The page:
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The Overshadowed Preacher
Mary, the Spirit, and the Labor of Proclamation
Jerusha Matsen Neal
Foreword by Luke A. Powery

HARDCOVER; Published: 10/8/2020
ISBN: 978-0-8028-7653-9
Price: $ 35.00
267 Pages
Trim Size, in inches: 6 x 9
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DESCRIPTION

The Overshadowed Preacher breaks open one of the most important, unexamined affirmations of preaching: the presence of the living Christ in the sermon. 

Jerusha Matsen Neal argues that Mary’s conceiving, bearing, and naming of Jesus in Luke’s nativity account is a potent description of this mystery. Mary’s example calls preachers to leave behind the false shadows haunting Christian pulpits and be “overshadowed” by the Spirit of God. 

Neal asks gospel proclaimers to own both the limits and the promise of their humanness as God’s Spirit-filled servants rather than disappear behind a “pulpit prince” ideal. It is a preacher’s fully embodied witness, lived out through Spirit-filled acts of hospitality, dependence, and discernment, that bears the marks of a fully embodied Christ. This affirmation honors the particularity of preachers in a globally diverse context—challenging a status quo that has historically privileged masculinity and whiteness. It also offers hope to ordinary souls who find themselves daunted by the impossibility of the preaching task. Nothing, in the angel’s words, is impossible with God.

Table of Contents

Foreword by Luke A. Powery
Preface
1. Uneasy Borders, Tricky Definitions
2. Dangerous Deliveries: The Queen of Heaven and the Pulpit Prince
3. Starting with the Body—the Resurrected Body
4. The Spirit-Filled Handmaid
5. Fully Human Preaching
6. Conceiving: The Labor of Hospitality
7. Bearing: The Labor of Dependence
8. Naming: The Labor of Discernment
Epilogue: The Overshadowed Preacher

REVIEWS
“This is a literary invocation for the Spirit to breathe on and overshadow you that you and your preaching might be born again.”
— Luke A. Powery
from the foreword
The Overshadowed Preacher is no manual for ‘success’ in the pulpit. To the contrary, Jerusha Neal offers up a rich study for the imperfect, the vulnerable, the marginalized—in other words, for those whose preaching is overtaken by the Spirit of the Risen Christ.”
— Beverly Roberts Gaventa
Baylor University
“Jerusha Matsen Neal peels back the curtain on common assumptions about preaching and the body in this probing text. She offers fresh conceptions of embodiment, language, and performance and guides us to a more vibrant understanding of divine presence. Lively. Illuminating. Essential.”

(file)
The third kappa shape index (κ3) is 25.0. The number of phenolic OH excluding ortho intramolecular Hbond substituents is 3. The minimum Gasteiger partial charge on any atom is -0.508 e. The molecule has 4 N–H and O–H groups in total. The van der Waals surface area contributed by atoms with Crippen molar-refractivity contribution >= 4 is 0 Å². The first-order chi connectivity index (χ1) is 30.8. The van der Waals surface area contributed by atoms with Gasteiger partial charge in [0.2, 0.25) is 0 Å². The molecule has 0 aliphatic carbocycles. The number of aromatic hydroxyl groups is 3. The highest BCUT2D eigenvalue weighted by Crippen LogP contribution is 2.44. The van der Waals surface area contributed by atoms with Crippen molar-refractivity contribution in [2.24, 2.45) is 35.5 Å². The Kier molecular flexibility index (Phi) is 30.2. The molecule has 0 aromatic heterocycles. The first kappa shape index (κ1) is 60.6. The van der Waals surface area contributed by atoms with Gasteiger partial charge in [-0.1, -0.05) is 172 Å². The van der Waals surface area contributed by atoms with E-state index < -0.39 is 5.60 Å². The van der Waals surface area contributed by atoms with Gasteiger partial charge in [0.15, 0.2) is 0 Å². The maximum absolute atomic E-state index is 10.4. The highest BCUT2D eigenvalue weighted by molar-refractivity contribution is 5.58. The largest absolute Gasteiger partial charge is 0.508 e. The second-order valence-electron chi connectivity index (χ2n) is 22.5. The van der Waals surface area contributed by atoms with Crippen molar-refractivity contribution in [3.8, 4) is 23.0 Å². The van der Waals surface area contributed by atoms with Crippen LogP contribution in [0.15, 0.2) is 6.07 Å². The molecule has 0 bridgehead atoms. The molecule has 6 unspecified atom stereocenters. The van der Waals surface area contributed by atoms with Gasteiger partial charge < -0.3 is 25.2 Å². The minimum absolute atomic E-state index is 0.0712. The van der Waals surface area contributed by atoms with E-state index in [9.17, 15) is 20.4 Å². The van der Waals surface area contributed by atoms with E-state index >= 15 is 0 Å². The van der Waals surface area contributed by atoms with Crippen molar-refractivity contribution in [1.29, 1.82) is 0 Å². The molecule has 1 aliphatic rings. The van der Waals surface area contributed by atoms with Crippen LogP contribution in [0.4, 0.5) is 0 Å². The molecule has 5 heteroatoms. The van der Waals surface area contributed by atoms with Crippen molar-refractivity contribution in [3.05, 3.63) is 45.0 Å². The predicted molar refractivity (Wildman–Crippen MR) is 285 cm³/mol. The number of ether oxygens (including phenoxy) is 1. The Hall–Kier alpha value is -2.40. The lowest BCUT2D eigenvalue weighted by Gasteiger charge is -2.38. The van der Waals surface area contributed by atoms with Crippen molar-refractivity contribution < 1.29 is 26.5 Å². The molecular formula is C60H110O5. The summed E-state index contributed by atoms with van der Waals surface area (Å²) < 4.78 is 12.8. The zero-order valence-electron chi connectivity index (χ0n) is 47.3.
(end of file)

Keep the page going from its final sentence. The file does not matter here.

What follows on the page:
— Donyelle McCray
Yale Divinity School
“Jerusha Matsen Neal’s The Overshadowed Preacher is a brilliantly conceived, expertly researched book that challenges centuries-old rhetorical, incarnational, and cultural-ecclesial practice assumptions that homiletic theorists have used as measures for defining the best practices of effective preaching. But preaching the Word of God, as Neal rightly argues, is ‘a messy, bodily business’ yielding ‘no easy answers or catchall formulas for the preacher.’ At a time when listeners have grown weary of muscular preaching empty of the Spirit’s power, Neal urges preachers to embrace in their labor of message bearing—as did Mary—a Jesus who stands outside of human control, absent from human performances even as he is present through them. This book does not disappoint; it is literally a life-giving gift for preachers and scholars who dare to confront their false shadows and courageously proclaim the good news of a risen and reigning Christ in an ‘anti-body’ world.”
— Kenyatta R. Gilbert
Howard University School of Divinity
“On our streets, young prophets who cry, ‘Black lives matter!’ are calling us to visions of freedom and justice that begin with the body. Jerusha Matsen Neal asks a related question: How would one teach preaching or preach in a way that starts with the body? The first step, she says, is to be overshadowed—but not by the false shadows of this world. The labor of preaching is to step out in freedom and be overshadowed by the Spirit. Neal draws on the image of Mary’s pregnancy to offer us new metaphors for preaching, and the Word we bear. Rich in wisdom, enlivened by stories of real preachers from all parts of the globe, this book is a feast for body and soul, and a long-awaited challenge—a beautiful disruption—to the field of homiletics.”
— Anna Carter Florence
Columbia Theological Seminary
“Jerusha Matsen Neal invites her readers to wrestle with her toward a fresh theology of preaching that arises at the ‘uneasy borders’ where the restless, world-overturning Spirit, the vulnerable body of the preacher, and the vulnerable bodies of listeners engage. All parties to this engagement are at risk; it is no easy matter to give birth to God-breathed proclamation and practices audacious enough to challenge the choking tentacles of racism, sexism, and economic apartheid that stifle life both inside and outside our churches. Neal reconceives the body/Spirit labor of preaching through fleshy metaphors of conceiving, bearing, and naming, putting preachers on notice that preaching is neither easy nor safe. Yielding the vulnerable, speaking body to the untamable Spirit produces a Word pressing for birth—risky labor indeed.”
— Sally A. Brown
Princeton Theological Seminary

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